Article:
From the earliest days on the job, journalists are taught to report honestly and adhere to a specific code of ethics. One would assume that a reporter for the New York Times would be especially well-rehearsed in following these codes.
However, New York Times reporter James C. McKinley proved this assumption wrong in his recent article titled “Vicious Assault Shakes Texas Town.”
The article reported the heinous gang rape of an 11-year-old girl in an abandoned trailer by as many as 18 men in Cleveland, Texas.
What was more disturbing than the crime itself was the manner in which McKinley reported it, insinuating that the girl was responsible for her own rape. McKinley reported statements made by members of the Texas community that blamed the victim as true statements.
We believe that this reporter violated the journalistic code of ethics, and are demanding the termination of McKinley from his position with the New York Times as well as a retraction and an apology from the newspaper itself.
The offensive statement in McKinley’s article was his regurgitation of the opinions of residents in Cleveland, which read, “they said she dressed older than her age, wearing makeup and fashions more appropriate to a woman in her 20s. She would hang out with teenage boys at a playground, some said.”
To make matters worse, McKinley also quoted community members more concerned with how the rape will affect the suspects, who range in age from middle school students to a 27-year-old, than it will the victim.
“It’s just destroyed our community,” McKinley wrote, quoting 48-year-old hospital worker Sheila Harrison. “These boys have to live with this the rest of their lives,” she said.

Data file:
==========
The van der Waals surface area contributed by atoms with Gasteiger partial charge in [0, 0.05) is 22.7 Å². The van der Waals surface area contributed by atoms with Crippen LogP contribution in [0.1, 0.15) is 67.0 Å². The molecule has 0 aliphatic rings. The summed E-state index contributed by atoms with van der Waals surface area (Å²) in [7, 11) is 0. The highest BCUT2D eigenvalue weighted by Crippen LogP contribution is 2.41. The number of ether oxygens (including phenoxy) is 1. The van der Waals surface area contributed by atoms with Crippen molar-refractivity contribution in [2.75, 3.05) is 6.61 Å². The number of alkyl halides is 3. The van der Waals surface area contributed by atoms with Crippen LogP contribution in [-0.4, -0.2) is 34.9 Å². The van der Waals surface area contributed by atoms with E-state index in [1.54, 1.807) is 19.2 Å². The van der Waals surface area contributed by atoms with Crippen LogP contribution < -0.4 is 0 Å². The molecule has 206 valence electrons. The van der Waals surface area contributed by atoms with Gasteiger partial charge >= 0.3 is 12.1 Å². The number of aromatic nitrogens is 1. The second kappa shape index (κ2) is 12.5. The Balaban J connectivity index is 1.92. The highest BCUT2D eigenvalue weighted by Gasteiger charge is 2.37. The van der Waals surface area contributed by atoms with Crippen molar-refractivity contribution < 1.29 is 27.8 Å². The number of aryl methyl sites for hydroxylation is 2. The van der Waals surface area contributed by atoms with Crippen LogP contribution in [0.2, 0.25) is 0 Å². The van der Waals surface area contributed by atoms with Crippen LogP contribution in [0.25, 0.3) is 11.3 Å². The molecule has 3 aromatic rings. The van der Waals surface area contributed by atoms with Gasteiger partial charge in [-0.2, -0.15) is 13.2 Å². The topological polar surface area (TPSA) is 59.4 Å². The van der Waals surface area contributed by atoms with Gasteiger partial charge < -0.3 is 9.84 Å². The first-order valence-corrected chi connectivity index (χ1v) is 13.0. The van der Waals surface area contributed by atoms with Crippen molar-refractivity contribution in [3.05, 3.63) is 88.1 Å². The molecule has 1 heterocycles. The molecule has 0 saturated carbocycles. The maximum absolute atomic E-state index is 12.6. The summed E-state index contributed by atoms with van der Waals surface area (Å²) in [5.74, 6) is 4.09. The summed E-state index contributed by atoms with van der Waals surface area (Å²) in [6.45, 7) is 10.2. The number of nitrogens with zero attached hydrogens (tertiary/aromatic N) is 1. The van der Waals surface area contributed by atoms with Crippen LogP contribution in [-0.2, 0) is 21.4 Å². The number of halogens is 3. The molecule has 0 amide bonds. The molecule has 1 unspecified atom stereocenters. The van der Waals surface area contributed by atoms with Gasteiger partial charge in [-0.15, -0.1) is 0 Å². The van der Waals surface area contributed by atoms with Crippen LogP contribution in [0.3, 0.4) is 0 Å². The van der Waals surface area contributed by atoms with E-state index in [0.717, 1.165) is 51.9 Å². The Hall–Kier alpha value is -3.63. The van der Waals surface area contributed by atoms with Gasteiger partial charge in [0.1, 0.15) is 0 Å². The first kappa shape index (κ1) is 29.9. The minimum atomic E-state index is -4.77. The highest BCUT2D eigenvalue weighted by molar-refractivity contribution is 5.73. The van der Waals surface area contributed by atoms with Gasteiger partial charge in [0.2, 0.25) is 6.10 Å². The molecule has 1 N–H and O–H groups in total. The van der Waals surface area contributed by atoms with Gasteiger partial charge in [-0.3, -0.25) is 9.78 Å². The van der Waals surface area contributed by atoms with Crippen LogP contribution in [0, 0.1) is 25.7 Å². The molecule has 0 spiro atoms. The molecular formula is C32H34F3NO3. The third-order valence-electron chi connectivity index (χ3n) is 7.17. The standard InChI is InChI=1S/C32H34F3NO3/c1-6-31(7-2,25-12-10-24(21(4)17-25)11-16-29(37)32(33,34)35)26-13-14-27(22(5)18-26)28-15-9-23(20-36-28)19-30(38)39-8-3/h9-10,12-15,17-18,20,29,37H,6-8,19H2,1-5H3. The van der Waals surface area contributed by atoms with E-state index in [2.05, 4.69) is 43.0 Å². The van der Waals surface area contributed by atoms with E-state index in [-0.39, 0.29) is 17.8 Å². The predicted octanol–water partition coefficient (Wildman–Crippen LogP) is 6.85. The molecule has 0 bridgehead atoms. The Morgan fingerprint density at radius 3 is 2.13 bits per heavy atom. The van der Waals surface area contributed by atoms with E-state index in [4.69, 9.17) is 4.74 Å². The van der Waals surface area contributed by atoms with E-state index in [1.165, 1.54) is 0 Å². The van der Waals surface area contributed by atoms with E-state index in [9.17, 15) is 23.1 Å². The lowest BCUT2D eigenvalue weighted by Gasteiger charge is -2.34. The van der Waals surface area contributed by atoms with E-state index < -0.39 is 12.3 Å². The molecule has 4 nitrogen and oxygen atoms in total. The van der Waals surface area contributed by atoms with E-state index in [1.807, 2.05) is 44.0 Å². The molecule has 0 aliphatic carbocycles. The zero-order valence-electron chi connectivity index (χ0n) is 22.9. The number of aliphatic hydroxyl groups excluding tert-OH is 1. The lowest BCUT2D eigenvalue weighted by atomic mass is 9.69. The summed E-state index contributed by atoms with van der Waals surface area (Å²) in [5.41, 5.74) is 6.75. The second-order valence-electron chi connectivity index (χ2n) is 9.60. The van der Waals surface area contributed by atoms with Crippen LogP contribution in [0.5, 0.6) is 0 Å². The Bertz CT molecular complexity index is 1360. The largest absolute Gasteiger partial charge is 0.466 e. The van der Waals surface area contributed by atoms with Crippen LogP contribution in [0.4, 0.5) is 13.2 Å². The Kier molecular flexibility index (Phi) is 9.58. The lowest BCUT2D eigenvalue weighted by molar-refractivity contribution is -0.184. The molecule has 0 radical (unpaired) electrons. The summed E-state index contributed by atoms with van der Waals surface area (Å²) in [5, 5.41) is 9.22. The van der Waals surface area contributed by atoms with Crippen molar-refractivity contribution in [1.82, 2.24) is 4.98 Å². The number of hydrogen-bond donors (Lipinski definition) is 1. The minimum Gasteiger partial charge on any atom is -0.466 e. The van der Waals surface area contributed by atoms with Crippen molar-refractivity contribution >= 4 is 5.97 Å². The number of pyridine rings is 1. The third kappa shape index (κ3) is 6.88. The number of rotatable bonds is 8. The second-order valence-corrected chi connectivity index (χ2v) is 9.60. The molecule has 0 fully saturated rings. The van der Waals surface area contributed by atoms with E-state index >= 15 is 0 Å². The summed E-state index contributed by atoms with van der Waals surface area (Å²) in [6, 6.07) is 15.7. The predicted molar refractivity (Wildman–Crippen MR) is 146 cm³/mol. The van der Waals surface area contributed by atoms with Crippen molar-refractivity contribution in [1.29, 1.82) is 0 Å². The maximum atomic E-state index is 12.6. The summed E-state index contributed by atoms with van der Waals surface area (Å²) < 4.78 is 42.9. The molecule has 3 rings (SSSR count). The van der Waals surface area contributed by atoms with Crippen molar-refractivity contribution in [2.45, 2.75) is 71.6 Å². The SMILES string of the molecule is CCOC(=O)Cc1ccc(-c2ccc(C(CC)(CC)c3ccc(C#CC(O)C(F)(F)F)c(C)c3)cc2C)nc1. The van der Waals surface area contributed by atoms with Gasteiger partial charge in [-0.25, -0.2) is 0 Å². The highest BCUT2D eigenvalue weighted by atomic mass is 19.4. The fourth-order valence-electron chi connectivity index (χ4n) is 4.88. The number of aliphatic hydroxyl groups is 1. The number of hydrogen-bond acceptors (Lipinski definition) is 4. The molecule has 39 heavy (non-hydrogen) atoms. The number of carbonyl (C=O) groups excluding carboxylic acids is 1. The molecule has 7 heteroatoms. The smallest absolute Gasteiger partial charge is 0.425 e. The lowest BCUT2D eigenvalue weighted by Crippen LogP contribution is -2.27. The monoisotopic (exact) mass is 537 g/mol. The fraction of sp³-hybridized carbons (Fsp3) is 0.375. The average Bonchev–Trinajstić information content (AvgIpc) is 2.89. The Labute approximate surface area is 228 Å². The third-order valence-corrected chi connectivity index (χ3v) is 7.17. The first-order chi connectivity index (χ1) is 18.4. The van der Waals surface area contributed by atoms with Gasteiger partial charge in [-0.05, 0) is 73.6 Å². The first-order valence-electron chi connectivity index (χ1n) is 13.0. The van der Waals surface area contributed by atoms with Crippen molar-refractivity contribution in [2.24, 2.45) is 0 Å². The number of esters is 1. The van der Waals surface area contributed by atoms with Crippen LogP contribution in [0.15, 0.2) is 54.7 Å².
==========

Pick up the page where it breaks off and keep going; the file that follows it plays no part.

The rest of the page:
McKinley’s choice to include these quotes in the article is appalling, and editorializes the article to the point where he appears to blame the victim for what happened to her.
This violates journalistic ethics and places opinion into a news article where it does not belong.
A petition was created on change.org that demanded the New York Times apologize for the article.
The petition, which has over 46,000 signatures, states that a culture that blames victims for being raped as a result of what they were wearing, where they were or who they were with rather than blaming the rapist is a culture that condones rape.
We believe that the offensive statements included in the article served no purpose other than implicitly blaming the child for her rape.
They were not vital to the story and stole the focus of the story, turning a straightforward news article into an editorialized account of the events.
James C. McKinley should have had more common sense than to allow his sources to control the tone of his story, and should have considered whether it was ethical to use the quotes in the manner that he did.
However, it is clear that McKinley did not use sound judgment when writing his article and the New York Times failed to take ethics into consideration when editing this article.
McKinley should be fired for his inability to report in an honest and ethical manner, and the New York Times should apologize for allowing this article to be published.